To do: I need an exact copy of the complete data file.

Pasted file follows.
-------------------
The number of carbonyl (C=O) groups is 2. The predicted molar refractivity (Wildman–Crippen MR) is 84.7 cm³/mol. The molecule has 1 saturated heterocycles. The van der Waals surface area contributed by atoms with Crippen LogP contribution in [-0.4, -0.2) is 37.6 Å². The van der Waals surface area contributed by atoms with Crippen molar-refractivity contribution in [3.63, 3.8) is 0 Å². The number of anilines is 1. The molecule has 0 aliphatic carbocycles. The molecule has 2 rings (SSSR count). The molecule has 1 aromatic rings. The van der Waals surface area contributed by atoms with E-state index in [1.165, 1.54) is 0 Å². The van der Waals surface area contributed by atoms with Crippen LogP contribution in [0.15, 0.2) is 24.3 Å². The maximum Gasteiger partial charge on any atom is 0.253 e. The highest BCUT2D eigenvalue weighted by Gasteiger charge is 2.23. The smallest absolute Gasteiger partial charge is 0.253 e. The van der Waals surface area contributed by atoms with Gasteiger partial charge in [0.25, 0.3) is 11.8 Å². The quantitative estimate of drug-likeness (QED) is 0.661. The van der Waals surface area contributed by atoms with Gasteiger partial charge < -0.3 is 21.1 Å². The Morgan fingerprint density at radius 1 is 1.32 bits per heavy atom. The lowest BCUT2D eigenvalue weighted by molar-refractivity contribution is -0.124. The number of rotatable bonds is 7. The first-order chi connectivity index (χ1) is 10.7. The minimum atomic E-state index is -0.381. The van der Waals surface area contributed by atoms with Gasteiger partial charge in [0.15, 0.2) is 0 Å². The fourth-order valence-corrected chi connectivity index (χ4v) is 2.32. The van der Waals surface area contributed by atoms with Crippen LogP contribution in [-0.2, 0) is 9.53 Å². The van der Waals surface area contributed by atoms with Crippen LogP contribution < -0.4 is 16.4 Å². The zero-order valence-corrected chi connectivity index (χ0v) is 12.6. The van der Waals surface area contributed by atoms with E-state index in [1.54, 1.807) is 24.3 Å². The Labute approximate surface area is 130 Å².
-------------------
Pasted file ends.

The number of carbonyl (C=O) groups is 2. The predicted molar refractivity (Wildman–Crippen MR) is 84.7 cm³/mol. The molecule has 1 saturated heterocycles. The van der Waals surface area contributed by atoms with Crippen LogP contribution in [-0.4, -0.2) is 37.6 Å². The van der Waals surface area contributed by atoms with Crippen molar-refractivity contribution in [3.63, 3.8) is 0 Å². The number of anilines is 1. The molecule has 0 aliphatic carbocycles. The molecule has 2 rings (SSSR count). The molecule has 1 aromatic rings. The van der Waals surface area contributed by atoms with E-state index in [1.165, 1.54) is 0 Å². The van der Waals surface area contributed by atoms with Crippen LogP contribution in [0.15, 0.2) is 24.3 Å². The maximum Gasteiger partial charge on any atom is 0.253 e. The highest BCUT2D eigenvalue weighted by Gasteiger charge is 2.23. The smallest absolute Gasteiger partial charge is 0.253 e. The van der Waals surface area contributed by atoms with Gasteiger partial charge in [0.25, 0.3) is 11.8 Å². The quantitative estimate of drug-likeness (QED) is 0.661. The van der Waals surface area contributed by atoms with Gasteiger partial charge < -0.3 is 21.1 Å². The Morgan fingerprint density at radius 1 is 1.32 bits per heavy atom. The lowest BCUT2D eigenvalue weighted by molar-refractivity contribution is -0.124. The number of rotatable bonds is 7. The first-order chi connectivity index (χ1) is 10.7. The minimum atomic E-state index is -0.381. The van der Waals surface area contributed by atoms with Gasteiger partial charge in [0.15, 0.2) is 0 Å². The fourth-order valence-corrected chi connectivity index (χ4v) is 2.32. The van der Waals surface area contributed by atoms with Crippen LogP contribution in [-0.2, 0) is 9.53 Å². The van der Waals surface area contributed by atoms with Crippen LogP contribution < -0.4 is 16.4 Å². The zero-order valence-corrected chi connectivity index (χ0v) is 12.6. The van der Waals surface area contributed by atoms with E-state index in [1.54, 1.807) is 24.3 Å². The Labute approximate surface area is 130 Å².